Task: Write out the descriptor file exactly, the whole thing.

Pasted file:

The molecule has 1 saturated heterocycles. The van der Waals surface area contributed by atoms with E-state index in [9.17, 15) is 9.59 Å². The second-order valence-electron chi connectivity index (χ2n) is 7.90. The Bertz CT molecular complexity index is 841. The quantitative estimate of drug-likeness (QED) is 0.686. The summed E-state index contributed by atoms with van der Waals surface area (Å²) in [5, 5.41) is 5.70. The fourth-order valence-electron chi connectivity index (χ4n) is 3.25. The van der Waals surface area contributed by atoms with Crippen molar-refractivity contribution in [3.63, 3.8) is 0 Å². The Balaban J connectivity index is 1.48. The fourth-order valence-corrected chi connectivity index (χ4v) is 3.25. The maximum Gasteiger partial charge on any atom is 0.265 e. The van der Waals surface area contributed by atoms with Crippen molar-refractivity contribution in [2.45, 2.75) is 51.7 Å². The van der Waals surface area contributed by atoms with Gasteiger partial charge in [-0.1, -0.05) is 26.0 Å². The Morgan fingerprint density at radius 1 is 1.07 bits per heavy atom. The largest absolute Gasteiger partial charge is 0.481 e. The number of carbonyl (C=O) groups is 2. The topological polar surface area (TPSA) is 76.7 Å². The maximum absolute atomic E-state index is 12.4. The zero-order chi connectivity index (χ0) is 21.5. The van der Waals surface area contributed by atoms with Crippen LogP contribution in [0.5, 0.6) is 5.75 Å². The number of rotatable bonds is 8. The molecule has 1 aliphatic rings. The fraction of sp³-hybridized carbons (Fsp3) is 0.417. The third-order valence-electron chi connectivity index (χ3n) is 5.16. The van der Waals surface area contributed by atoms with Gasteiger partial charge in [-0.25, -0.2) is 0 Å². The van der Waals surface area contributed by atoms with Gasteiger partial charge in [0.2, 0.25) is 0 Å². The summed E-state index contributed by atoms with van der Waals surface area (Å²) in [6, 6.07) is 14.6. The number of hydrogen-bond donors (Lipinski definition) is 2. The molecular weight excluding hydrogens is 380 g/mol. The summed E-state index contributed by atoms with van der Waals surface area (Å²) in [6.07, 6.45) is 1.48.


The molecule has 1 saturated heterocycles. The van der Waals surface area contributed by atoms with E-state index in [9.17, 15) is 9.59 Å². The second-order valence-electron chi connectivity index (χ2n) is 7.90. The Bertz CT molecular complexity index is 841. The quantitative estimate of drug-likeness (QED) is 0.686. The summed E-state index contributed by atoms with van der Waals surface area (Å²) in [5, 5.41) is 5.70. The fourth-order valence-electron chi connectivity index (χ4n) is 3.25. The van der Waals surface area contributed by atoms with Crippen molar-refractivity contribution in [3.63, 3.8) is 0 Å². The Balaban J connectivity index is 1.48. The fourth-order valence-corrected chi connectivity index (χ4v) is 3.25. The maximum Gasteiger partial charge on any atom is 0.265 e. The van der Waals surface area contributed by atoms with Crippen molar-refractivity contribution in [2.45, 2.75) is 51.7 Å². The van der Waals surface area contributed by atoms with Gasteiger partial charge in [-0.1, -0.05) is 26.0 Å². The Morgan fingerprint density at radius 1 is 1.07 bits per heavy atom. The largest absolute Gasteiger partial charge is 0.481 e. The number of carbonyl (C=O) groups is 2. The topological polar surface area (TPSA) is 76.7 Å². The maximum absolute atomic E-state index is 12.4. The zero-order chi connectivity index (χ0) is 21.5. The van der Waals surface area contributed by atoms with Crippen LogP contribution in [0.5, 0.6) is 5.75 Å². The number of rotatable bonds is 8. The molecule has 1 aliphatic rings. The fraction of sp³-hybridized carbons (Fsp3) is 0.417. The third-order valence-electron chi connectivity index (χ3n) is 5.16. The van der Waals surface area contributed by atoms with Gasteiger partial charge in [-0.25, -0.2) is 0 Å². The van der Waals surface area contributed by atoms with Gasteiger partial charge in [0.2, 0.25) is 0 Å². The summed E-state index contributed by atoms with van der Waals surface area (Å²) in [6, 6.07) is 14.6. The number of hydrogen-bond donors (Lipinski definition) is 2. The molecular weight excluding hydrogens is 380 g/mol. The summed E-state index contributed by atoms with van der Waals surface area (Å²) in [6.07, 6.45) is 1.48.